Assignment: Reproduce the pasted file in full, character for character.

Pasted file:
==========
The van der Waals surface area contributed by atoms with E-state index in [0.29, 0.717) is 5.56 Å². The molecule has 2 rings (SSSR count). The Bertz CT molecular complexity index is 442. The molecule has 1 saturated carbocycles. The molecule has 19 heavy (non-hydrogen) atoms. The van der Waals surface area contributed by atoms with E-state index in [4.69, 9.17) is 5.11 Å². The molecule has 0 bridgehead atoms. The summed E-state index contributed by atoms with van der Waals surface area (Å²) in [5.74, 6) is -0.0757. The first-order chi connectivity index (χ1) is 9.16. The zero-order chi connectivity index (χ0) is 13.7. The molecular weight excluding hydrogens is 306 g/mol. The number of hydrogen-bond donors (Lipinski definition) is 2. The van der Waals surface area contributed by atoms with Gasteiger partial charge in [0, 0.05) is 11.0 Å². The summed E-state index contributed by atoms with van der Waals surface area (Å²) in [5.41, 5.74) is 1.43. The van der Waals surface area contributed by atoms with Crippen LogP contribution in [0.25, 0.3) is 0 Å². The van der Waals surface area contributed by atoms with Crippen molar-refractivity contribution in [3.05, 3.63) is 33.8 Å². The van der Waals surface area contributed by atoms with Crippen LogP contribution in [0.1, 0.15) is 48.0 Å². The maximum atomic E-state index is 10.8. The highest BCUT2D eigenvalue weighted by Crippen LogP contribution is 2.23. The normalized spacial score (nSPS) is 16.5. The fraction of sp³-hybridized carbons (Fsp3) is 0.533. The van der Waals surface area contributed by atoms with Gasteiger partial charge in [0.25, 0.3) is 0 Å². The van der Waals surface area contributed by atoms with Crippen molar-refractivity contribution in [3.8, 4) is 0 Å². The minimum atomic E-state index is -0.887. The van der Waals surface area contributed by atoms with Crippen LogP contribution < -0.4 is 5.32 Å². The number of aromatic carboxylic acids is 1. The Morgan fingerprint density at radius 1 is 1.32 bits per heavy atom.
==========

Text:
The van der Waals surface area contributed by atoms with E-state index in [0.29, 0.717) is 5.56 Å². The molecule has 2 rings (SSSR count). The Bertz CT molecular complexity index is 442. The molecule has 1 saturated carbocycles. The molecule has 19 heavy (non-hydrogen) atoms. The van der Waals surface area contributed by atoms with E-state index in [4.69, 9.17) is 5.11 Å². The molecule has 0 bridgehead atoms. The summed E-state index contributed by atoms with van der Waals surface area (Å²) in [5.74, 6) is -0.0757. The first-order chi connectivity index (χ1) is 9.16. The zero-order chi connectivity index (χ0) is 13.7. The molecular weight excluding hydrogens is 306 g/mol. The number of hydrogen-bond donors (Lipinski definition) is 2. The van der Waals surface area contributed by atoms with Gasteiger partial charge in [0, 0.05) is 11.0 Å². The summed E-state index contributed by atoms with van der Waals surface area (Å²) in [5.41, 5.74) is 1.43. The van der Waals surface area contributed by atoms with Crippen LogP contribution in [0.25, 0.3) is 0 Å². The van der Waals surface area contributed by atoms with Crippen molar-refractivity contribution in [3.05, 3.63) is 33.8 Å². The van der Waals surface area contributed by atoms with Crippen LogP contribution in [0.1, 0.15) is 48.0 Å². The maximum atomic E-state index is 10.8. The highest BCUT2D eigenvalue weighted by Crippen LogP contribution is 2.23. The normalized spacial score (nSPS) is 16.5. The fraction of sp³-hybridized carbons (Fsp3) is 0.533. The van der Waals surface area contributed by atoms with Gasteiger partial charge in [0.25, 0.3) is 0 Å². The van der Waals surface area contributed by atoms with Crippen molar-refractivity contribution in [3.8, 4) is 0 Å². The minimum atomic E-state index is -0.887. The van der Waals surface area contributed by atoms with Crippen LogP contribution < -0.4 is 5.32 Å². The number of aromatic carboxylic acids is 1. The Morgan fingerprint density at radius 1 is 1.32 bits per heavy atom.